PurelyFunctional.tv Newsletter 418: Clojure's buzz

Issue 418 - March 15, 2021 ยท Archives ยท Subscribe

Clojure's buzz ๐Ÿ

Hi Clojurists!

I took the first big step in a year-long plan to migrate my entire platform. My courses are now hosted on Podia, and all of the existing purchasers have been imported. Thanks for your patience throughout this process. I think Podia will give you a smoother, more reliable experience. But transitions can be rough.

Note that you can still access everything on the old site at PurelyFunctional.tv if you are a customer. And memberships are being phased out, so they have not migrated. The last thing I need to do is migrating team licenses over, which should happen this week.

Thanks so much for being a part of this amazing journey.

Today I've been thinking about the size and growth of the Clojure community. As JavaScript seems to grow and take up all the air in the room, I wonder about the health of the Clojure community. I'm confident that Clojure is not going anywhere. There's too much code already written at important companies. And Clojure itself is now supported directly by one of them.

However, I'll often talk to people outside the community who think it's dead. Like, not dying, but dead. Why? Because they don't hear anything about it. There's no news, so it doesn't exist. To the larger programmer community, news, churn, features, deprecations, and perhaps even scandals are a sign of thriving. That's the metric of a pop culture, just like music.

I'm turning 40 this year. I've seen some things come and go. I know that just because everyone is talking about XYZ.js today, doesn't mean it will have any impact in 5 years. Buzz does not count, in my mind, and I think to people who like Clojure, it doesn't count for them, either. What I've tried to learn over the years is to look below the surface. What problems does this thing actually solve? Most of the buzzworthy "technologies" don't even pass this basic sniff test.

Clojure doesn't have the sheer quantity of novelty and experimentation to prove that it's alive by the pop culture metric. But perhaps we could supplement that? I've often wondered if we could create press releases about old features. Imagine these headlines "Clojure library still works after 7 years with no commits," or "JS Community release 17 new frameworks last year, Rich Hickey evaluated 180 design approaches in his head last week while laying in a hammock."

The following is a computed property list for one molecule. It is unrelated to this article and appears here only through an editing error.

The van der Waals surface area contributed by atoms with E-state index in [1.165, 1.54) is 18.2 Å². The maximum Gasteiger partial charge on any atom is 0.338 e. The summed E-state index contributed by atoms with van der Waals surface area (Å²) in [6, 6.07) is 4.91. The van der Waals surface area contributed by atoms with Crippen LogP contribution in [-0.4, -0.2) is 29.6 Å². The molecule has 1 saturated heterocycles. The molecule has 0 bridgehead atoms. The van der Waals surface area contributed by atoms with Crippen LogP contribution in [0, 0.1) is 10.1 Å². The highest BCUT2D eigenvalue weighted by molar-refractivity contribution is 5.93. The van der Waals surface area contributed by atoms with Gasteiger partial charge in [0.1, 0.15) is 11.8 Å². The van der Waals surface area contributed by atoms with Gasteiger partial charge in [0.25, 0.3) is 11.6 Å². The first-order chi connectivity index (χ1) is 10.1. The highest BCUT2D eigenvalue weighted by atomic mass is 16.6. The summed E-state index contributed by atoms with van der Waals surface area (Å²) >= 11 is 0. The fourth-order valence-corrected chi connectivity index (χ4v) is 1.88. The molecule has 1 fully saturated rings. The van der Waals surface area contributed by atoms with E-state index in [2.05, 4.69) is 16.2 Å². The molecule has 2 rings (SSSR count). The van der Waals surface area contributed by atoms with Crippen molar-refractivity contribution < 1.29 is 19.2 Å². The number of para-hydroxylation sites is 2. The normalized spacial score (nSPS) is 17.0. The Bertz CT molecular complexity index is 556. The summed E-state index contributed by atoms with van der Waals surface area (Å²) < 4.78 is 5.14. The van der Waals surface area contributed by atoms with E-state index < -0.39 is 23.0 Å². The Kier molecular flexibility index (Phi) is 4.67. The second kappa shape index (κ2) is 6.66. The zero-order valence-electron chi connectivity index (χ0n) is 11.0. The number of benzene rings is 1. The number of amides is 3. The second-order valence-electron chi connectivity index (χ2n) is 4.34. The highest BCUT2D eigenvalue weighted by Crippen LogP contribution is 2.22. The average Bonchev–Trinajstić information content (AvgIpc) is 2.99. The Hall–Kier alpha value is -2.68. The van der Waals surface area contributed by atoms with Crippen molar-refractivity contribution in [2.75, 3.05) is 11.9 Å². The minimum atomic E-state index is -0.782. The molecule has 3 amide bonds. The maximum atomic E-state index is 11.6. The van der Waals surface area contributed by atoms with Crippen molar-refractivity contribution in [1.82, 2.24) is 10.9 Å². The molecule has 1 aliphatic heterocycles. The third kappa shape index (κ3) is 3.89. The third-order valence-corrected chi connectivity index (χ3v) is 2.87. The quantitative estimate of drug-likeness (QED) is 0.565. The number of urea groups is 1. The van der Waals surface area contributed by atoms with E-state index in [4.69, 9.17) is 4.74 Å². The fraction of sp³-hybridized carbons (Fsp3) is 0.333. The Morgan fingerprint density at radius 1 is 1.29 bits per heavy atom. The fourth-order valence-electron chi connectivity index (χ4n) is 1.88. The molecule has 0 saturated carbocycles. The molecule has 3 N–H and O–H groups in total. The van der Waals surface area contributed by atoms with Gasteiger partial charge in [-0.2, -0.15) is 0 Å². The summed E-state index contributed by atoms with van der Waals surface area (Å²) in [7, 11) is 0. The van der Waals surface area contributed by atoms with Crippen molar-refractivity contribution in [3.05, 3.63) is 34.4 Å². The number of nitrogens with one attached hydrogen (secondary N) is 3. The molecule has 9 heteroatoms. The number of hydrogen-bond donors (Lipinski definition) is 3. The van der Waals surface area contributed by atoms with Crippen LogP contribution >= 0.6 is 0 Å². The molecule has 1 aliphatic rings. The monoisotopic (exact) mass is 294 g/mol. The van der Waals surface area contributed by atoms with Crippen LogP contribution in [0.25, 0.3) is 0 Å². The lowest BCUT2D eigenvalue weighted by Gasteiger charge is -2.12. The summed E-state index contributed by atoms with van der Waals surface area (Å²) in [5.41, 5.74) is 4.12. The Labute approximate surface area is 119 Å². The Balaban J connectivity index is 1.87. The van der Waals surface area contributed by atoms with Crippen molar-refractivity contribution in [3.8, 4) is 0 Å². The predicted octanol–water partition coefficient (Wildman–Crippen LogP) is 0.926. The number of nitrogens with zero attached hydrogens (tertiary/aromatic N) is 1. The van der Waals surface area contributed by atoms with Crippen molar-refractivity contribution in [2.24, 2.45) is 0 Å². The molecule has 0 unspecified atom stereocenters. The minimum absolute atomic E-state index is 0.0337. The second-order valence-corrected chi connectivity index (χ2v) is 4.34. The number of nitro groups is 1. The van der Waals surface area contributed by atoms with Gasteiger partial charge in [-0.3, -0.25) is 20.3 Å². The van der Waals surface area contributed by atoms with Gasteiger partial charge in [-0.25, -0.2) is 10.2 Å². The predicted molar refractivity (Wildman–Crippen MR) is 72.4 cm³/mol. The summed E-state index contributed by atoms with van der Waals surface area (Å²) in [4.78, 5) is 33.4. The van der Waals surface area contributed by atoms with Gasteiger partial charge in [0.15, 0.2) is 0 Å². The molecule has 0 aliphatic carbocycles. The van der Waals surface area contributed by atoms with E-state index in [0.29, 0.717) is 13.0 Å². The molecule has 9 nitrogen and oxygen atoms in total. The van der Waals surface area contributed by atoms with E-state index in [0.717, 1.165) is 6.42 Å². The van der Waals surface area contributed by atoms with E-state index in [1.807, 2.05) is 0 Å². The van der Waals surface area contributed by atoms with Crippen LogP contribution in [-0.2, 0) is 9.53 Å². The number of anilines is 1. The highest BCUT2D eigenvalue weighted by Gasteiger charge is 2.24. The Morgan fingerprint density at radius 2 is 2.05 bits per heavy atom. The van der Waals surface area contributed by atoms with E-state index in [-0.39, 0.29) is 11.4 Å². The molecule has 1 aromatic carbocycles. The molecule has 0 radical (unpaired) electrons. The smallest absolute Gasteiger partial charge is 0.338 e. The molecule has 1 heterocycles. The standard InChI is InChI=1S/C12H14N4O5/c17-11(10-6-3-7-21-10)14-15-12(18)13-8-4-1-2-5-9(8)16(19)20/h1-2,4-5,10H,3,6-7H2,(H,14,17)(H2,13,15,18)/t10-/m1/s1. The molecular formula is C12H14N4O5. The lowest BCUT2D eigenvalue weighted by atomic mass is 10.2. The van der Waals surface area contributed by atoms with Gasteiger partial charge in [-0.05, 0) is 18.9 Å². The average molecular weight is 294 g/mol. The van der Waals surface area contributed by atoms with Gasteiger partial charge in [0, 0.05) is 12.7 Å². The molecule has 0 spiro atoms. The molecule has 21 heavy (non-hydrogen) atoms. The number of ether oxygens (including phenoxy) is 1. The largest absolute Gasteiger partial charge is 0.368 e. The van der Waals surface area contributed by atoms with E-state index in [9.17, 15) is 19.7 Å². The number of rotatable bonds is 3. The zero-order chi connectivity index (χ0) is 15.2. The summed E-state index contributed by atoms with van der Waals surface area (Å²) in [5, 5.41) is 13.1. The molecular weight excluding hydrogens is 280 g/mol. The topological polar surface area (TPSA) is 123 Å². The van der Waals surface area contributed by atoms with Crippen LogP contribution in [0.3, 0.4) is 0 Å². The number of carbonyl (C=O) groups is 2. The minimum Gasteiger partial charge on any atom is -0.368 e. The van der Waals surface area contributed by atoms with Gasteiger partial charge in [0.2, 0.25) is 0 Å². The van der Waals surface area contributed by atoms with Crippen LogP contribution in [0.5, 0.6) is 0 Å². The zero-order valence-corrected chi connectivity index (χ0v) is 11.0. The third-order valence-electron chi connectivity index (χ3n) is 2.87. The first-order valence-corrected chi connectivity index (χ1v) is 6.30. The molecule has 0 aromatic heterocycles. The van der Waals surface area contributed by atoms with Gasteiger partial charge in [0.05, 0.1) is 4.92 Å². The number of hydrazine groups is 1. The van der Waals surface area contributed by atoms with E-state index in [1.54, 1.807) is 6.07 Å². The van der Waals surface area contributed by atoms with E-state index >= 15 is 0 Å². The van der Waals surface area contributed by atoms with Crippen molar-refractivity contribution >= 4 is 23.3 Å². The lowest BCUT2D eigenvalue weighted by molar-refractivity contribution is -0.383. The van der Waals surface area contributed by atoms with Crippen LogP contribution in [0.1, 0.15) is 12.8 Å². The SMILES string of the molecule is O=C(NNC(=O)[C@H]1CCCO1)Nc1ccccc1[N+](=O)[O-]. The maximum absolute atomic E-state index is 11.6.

It's a joke! But it points to a greater truth: Clojure's stability and slow, steady pace are features that won't get talked about. That has serious consequences. I don't expect Clojure to get as popular as Scala or anything. But I would love for Clojure's growth to be higher for my own interests (more customers :).

Well, I don't have anything more interesting to say. I don't have any good ideas about how to drive growth. If you do, please let me know. Just hit reply, as always.

Book update โœ๏ธ

Grokking Simplicity is working its way through production at Manning. I just reviewed the frontmatter (preface, forward by Guy Steele and Jessi Kerr, table of contents, etc) and the index. Those are the two slices of bread that sandwich the content. Next up is a review of the complete print-ready proof. I am very anxious to get this book done!

Grokking Simplicity is available for pre-order on Amazon. One day I will ask you for a favor: a review on Amazon.

However, you can buy Grokking Simplicity on Manning's site today and use the coupon code TSSIMPLICITY for 50% off. You can buy it now and it will be shipped to you when it's printed. Meanwhile, you can read the PDF version today!

Thanks to those of you who have already purchased ๐Ÿ˜˜

Quarantine update ๐Ÿ˜ท

I know a lot of people are going through tougher times than I am. If you, for any reason, can't afford my courses, and you think the courses will help you, please hit reply and I will set you up. It's a small gesture I can make, but it might help.

I don 't want to shame you or anybody that we should be using this time to work on our skills. The number one priority is your health and safety. I know I haven't been able to work very much, let alone learn some new skill. But if learning Clojure is important to you, and you can't afford it, just hit reply and I'll set you up. Keeping busy can keep us sane.

Stay healthy. Wash your hands. Wear a mask. Take care of loved ones.

Clojure Challenge ๐Ÿค”

Last issue's challenge

Issue 417

Please do participate in the discussion at the submission links above. It's active and it's a great way to get comments on your code.

This week's challenge

Index map

A vector can be seen as a mapping of index to value. However, we want a mapping from value to indexes. Write a function that takes a sequence and returns a map where the elements of the sequence are the keys and the values are sets of the indexes where the value is found.


(index-map []) ;=> {}
(index-map [1 2 3]) ;=> {1 #{0} 2 #{1} 3 #{2}}
(index-map [1 1 1]) ;=> {1 #{0 1 2}}
(index-map [1 2 1 2 1]) ;=> {1 #{0 2 4} 2 #{1 3}}

Bonus: Write the inverse function that takes one of the returned maps and turns it into a sequence.

Thanks to this site for the challenge idea where it is considered Hard in Ruby. The problem has been modified from the original.

Please submit your design process as comments to this gist. Discussion is welcome.

Rock on!
Eric Normand